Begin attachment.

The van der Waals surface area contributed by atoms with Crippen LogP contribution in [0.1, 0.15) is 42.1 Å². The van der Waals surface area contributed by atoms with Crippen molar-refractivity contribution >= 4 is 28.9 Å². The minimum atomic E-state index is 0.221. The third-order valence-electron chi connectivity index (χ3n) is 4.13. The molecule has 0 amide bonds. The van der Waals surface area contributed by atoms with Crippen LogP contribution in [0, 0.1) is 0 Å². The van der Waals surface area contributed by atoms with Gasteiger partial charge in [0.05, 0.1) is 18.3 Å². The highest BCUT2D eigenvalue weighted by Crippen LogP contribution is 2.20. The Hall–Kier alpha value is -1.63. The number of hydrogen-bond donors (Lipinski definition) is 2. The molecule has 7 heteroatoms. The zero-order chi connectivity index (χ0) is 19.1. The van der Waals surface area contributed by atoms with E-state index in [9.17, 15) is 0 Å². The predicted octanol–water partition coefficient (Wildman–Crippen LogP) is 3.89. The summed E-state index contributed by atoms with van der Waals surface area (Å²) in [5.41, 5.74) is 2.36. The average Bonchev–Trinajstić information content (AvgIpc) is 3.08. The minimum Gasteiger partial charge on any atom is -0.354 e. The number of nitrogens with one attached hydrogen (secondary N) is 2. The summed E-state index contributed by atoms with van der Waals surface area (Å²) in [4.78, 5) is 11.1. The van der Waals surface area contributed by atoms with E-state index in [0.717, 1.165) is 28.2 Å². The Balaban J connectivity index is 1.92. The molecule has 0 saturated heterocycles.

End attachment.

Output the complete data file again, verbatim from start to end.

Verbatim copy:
The van der Waals surface area contributed by atoms with Crippen LogP contribution in [0.1, 0.15) is 42.1 Å². The van der Waals surface area contributed by atoms with Crippen molar-refractivity contribution >= 4 is 28.9 Å². The minimum atomic E-state index is 0.221. The third-order valence-electron chi connectivity index (χ3n) is 4.13. The molecule has 0 amide bonds. The van der Waals surface area contributed by atoms with Crippen LogP contribution in [0, 0.1) is 0 Å². The van der Waals surface area contributed by atoms with Gasteiger partial charge in [0.05, 0.1) is 18.3 Å². The highest BCUT2D eigenvalue weighted by Crippen LogP contribution is 2.20. The Hall–Kier alpha value is -1.63. The number of hydrogen-bond donors (Lipinski definition) is 2. The molecule has 7 heteroatoms. The zero-order chi connectivity index (χ0) is 19.1. The van der Waals surface area contributed by atoms with E-state index in [9.17, 15) is 0 Å². The predicted octanol–water partition coefficient (Wildman–Crippen LogP) is 3.89. The summed E-state index contributed by atoms with van der Waals surface area (Å²) in [5.41, 5.74) is 2.36. The average Bonchev–Trinajstić information content (AvgIpc) is 3.08. The minimum Gasteiger partial charge on any atom is -0.354 e. The number of nitrogens with one attached hydrogen (secondary N) is 2. The summed E-state index contributed by atoms with van der Waals surface area (Å²) in [4.78, 5) is 11.1. The van der Waals surface area contributed by atoms with E-state index in [0.717, 1.165) is 28.2 Å². The Balaban J connectivity index is 1.92. The molecule has 0 saturated heterocycles.